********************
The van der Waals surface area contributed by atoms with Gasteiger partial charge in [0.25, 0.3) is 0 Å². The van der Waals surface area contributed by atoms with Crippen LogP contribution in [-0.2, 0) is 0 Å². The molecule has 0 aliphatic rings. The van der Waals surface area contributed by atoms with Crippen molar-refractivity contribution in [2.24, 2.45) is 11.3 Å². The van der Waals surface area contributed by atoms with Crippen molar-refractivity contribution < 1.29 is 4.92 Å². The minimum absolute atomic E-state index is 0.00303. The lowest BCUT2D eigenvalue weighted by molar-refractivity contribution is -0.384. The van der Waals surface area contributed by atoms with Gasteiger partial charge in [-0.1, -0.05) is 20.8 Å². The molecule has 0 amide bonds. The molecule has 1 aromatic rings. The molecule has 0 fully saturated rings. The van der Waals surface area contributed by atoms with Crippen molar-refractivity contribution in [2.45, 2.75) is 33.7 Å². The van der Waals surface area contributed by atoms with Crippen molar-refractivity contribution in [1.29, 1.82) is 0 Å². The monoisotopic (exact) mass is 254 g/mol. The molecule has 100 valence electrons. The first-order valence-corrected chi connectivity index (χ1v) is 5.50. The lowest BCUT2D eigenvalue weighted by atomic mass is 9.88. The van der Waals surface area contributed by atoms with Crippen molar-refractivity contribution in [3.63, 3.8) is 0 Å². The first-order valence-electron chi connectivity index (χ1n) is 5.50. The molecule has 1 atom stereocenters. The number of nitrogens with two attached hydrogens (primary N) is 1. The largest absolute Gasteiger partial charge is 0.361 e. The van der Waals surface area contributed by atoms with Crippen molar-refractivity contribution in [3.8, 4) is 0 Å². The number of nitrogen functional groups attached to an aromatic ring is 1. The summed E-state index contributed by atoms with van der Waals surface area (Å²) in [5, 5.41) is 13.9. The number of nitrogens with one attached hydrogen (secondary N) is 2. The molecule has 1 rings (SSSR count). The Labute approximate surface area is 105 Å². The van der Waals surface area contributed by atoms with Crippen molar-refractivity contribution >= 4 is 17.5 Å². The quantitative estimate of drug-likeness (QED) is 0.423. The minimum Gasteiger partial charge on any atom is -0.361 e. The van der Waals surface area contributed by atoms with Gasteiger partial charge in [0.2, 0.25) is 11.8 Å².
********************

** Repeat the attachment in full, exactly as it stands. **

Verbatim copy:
The van der Waals surface area contributed by atoms with Gasteiger partial charge in [0.25, 0.3) is 0 Å². The van der Waals surface area contributed by atoms with Crippen LogP contribution in [-0.2, 0) is 0 Å². The molecule has 0 aliphatic rings. The van der Waals surface area contributed by atoms with Crippen molar-refractivity contribution in [2.24, 2.45) is 11.3 Å². The van der Waals surface area contributed by atoms with Crippen molar-refractivity contribution < 1.29 is 4.92 Å². The minimum absolute atomic E-state index is 0.00303. The lowest BCUT2D eigenvalue weighted by molar-refractivity contribution is -0.384. The van der Waals surface area contributed by atoms with Gasteiger partial charge in [-0.1, -0.05) is 20.8 Å². The molecule has 0 amide bonds. The molecule has 1 aromatic rings. The molecule has 0 fully saturated rings. The van der Waals surface area contributed by atoms with Crippen molar-refractivity contribution in [2.45, 2.75) is 33.7 Å². The van der Waals surface area contributed by atoms with Crippen molar-refractivity contribution in [1.29, 1.82) is 0 Å². The monoisotopic (exact) mass is 254 g/mol. The molecule has 100 valence electrons. The first-order valence-corrected chi connectivity index (χ1v) is 5.50. The lowest BCUT2D eigenvalue weighted by atomic mass is 9.88. The van der Waals surface area contributed by atoms with Crippen molar-refractivity contribution in [3.63, 3.8) is 0 Å². The first-order valence-electron chi connectivity index (χ1n) is 5.50. The molecule has 1 atom stereocenters. The number of nitrogens with two attached hydrogens (primary N) is 1. The largest absolute Gasteiger partial charge is 0.361 e. The van der Waals surface area contributed by atoms with Crippen molar-refractivity contribution in [3.8, 4) is 0 Å². The number of nitrogen functional groups attached to an aromatic ring is 1. The summed E-state index contributed by atoms with van der Waals surface area (Å²) in [5, 5.41) is 13.9. The number of nitrogens with one attached hydrogen (secondary N) is 2. The molecule has 1 rings (SSSR count). The Labute approximate surface area is 105 Å². The van der Waals surface area contributed by atoms with Crippen molar-refractivity contribution >= 4 is 17.5 Å². The quantitative estimate of drug-likeness (QED) is 0.423. The minimum Gasteiger partial charge on any atom is -0.361 e. The van der Waals surface area contributed by atoms with Gasteiger partial charge in [0.2, 0.25) is 11.8 Å².